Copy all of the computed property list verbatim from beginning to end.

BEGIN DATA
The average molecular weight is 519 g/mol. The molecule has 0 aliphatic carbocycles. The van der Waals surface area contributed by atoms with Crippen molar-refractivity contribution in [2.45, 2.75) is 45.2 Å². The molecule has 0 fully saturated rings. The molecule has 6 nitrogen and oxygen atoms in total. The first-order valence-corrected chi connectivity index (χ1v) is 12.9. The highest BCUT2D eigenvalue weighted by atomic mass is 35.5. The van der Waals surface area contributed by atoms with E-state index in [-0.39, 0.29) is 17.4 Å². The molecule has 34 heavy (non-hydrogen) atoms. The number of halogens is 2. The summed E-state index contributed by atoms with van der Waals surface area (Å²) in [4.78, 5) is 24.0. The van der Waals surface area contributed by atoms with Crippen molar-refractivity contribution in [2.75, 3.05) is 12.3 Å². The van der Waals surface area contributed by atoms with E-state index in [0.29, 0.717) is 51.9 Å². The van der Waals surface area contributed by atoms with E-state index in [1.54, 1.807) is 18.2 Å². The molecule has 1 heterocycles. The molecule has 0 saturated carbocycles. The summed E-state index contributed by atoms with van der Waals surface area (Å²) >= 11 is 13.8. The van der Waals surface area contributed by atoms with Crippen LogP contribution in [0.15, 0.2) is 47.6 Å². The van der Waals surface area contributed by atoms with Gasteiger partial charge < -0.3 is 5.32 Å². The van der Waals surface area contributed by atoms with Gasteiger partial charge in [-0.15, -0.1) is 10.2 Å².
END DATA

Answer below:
The average molecular weight is 519 g/mol. The molecule has 0 aliphatic carbocycles. The van der Waals surface area contributed by atoms with Crippen molar-refractivity contribution in [2.45, 2.75) is 45.2 Å². The molecule has 0 fully saturated rings. The molecule has 6 nitrogen and oxygen atoms in total. The first-order valence-corrected chi connectivity index (χ1v) is 12.9. The highest BCUT2D eigenvalue weighted by atomic mass is 35.5. The van der Waals surface area contributed by atoms with E-state index in [-0.39, 0.29) is 17.4 Å². The molecule has 34 heavy (non-hydrogen) atoms. The number of halogens is 2. The summed E-state index contributed by atoms with van der Waals surface area (Å²) in [4.78, 5) is 24.0. The van der Waals surface area contributed by atoms with Crippen molar-refractivity contribution in [2.75, 3.05) is 12.3 Å². The van der Waals surface area contributed by atoms with E-state index in [0.29, 0.717) is 51.9 Å². The van der Waals surface area contributed by atoms with E-state index in [1.54, 1.807) is 18.2 Å². The molecule has 1 heterocycles. The molecule has 0 saturated carbocycles. The summed E-state index contributed by atoms with van der Waals surface area (Å²) >= 11 is 13.8. The van der Waals surface area contributed by atoms with Crippen LogP contribution in [0.15, 0.2) is 47.6 Å². The van der Waals surface area contributed by atoms with Gasteiger partial charge < -0.3 is 5.32 Å². The van der Waals surface area contributed by atoms with Gasteiger partial charge in [-0.15, -0.1) is 10.2 Å².